where Kb and n represent the binding constant and number of binding sites of the protein per NP, respectively. The variation of log (FoF/F) against the log ([MgO NPs]) for HSA at three different temperatures was estimated by Hill’s equation. It shows linear plots with distinctive binding constant at three different temperatures. Kb and n were estimated from the Y-interception and the slope of Hill’s plot, respectively (Table 2). The n values depicted in Table 2 indicating the existence of half to one independent binding site for MgO NPs in the HSA, at 298K–310K.

Table 2 Log Kb and n values of HSA in the presence of varying concentrations of MgO NPs at three different temperatures of 298K, 310K, and 315K
Note: Data are expressed as mean ± SD.
Abbreviations: HSA, human serum albumin; MgO NPs, magnesium oxide nanoparticles.

Half-binding site reveals that two HSA molecules are adsorbed on the NP surfaces. However, as the temperatures increases, the n increases from 0.50 to 1.06. Also, the Kb values increased significantly with increasing temperature, indicating that marginal temperature-induced conformational changes of HSA may provide more favorite adsorption site of HSA on MgO NP surface.

Considering the Kb values, the distribution of a NP in plasma can be evaluated. A small Kb value reveals a weak binding affinity of NP to HSA and subsequent short life time, whereas a high Kb value indicates a strong binding affinity and longer life time.26

The strong binding of MgO NPs could be a consequence of their hydrophobic interactions with HSA. Therefore, it may be deduced that MgO NPs present enhanced capacity to enter into the tissues and can be applied as a potential candidate in the medical applications.26,27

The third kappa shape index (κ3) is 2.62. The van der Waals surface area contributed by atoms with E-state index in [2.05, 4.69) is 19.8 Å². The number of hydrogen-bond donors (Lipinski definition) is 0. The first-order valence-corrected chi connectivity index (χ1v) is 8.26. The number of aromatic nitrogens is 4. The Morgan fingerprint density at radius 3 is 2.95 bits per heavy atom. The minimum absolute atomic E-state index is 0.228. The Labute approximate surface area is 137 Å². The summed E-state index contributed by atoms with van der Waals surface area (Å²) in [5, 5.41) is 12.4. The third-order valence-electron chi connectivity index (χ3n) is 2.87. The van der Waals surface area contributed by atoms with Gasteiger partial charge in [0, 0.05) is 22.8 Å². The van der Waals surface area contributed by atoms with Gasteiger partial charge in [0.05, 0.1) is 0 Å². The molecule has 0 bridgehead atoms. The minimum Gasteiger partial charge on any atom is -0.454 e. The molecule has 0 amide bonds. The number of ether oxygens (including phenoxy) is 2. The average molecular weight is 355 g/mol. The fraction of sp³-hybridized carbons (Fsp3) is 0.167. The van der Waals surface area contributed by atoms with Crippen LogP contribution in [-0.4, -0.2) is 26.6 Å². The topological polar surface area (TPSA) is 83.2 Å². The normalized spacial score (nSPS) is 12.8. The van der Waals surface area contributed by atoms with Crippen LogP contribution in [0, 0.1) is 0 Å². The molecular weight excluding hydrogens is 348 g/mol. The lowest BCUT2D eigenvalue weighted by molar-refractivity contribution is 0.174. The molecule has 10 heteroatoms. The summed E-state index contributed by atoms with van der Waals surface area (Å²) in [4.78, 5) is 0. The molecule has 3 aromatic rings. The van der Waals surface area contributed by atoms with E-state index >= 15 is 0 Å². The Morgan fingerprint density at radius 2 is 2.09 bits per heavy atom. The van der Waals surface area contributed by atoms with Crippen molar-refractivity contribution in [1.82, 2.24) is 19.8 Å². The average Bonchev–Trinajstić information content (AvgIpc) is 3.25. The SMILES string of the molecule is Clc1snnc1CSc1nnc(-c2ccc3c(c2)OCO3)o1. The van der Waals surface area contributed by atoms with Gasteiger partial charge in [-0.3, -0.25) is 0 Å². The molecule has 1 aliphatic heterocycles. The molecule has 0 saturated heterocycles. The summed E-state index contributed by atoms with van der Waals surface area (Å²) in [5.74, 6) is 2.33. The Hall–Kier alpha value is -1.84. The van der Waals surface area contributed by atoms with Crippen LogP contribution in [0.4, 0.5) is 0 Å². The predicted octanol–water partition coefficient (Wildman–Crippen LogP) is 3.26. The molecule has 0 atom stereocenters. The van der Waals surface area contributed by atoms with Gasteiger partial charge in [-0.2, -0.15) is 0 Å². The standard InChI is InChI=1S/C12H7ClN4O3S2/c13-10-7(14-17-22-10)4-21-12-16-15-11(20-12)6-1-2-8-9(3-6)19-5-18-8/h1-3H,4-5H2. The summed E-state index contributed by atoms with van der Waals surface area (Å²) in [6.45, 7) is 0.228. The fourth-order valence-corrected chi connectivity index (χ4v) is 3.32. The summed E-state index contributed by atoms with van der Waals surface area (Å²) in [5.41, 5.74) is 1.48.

Thermodynamic parameters

The driving interactions between a NP and the protein include hydrophilic and hydrophobic forces. The thermodynamic parameters can be calculated by van’t Hoff equation:28


where, ΔSo is entropy change, ΔHo exhibits enthalpy change, R is the universal gas constant and T is absolute temperature. The plot of ln Kb vs 1/T yields the calculation of ΔHo and ΔSo values (Figure 5, Table 3). The free energy change ΔGo was then calculated from the Gibbs–Helmholtz equation:28


Figure 5 van’t Hoff plot of HSA/MgO NPs to calculate thermodynamic parameters.
Abbreviations: HSA, human serum albumin; MgO NPs, magnesium oxide nanoparticles.

Table 3 Thermodynamic parameters of the HSA–MgO NPs complex at three different temperatures of 298K, 310K, and 315K
Note: Data are expressed as mean ± SD.
Abbreviations: HSA, human serum albumin; MgO NPs, magnesium oxide nanoparticles.

The values of ΔGo, ΔHo, and ΔSo are reported in Table 3.

The representative sign of both ΔHo and ΔSo are positive. So, the potential forces involved between MgO NPs and HSA were hydrophobic in nature. Negative ΔGo values verify the spontaneous binding process in the interactions.28

Thus, the data demonstrate the presence of only one binding site for MgO NPs in the HSA. Moreover, the Kb values for MgO NPs show that the interaction of albumin with MgO NPs is very strong.

In addition, at different temperatures, primary sites of MgO NPs seem to be located in different albumin regions where aromatic residues are located. Some hydrophilic subdomains which are more exposed to the hydrophilic environment can provide potential binding sites to MgO NPs. HSA has one tryptophan, 18 tyrosine, and 19 phenylalanine residues.22 It may be suggested that exposed aromatic residues are involved in the interaction of the HSA with MgO NPs.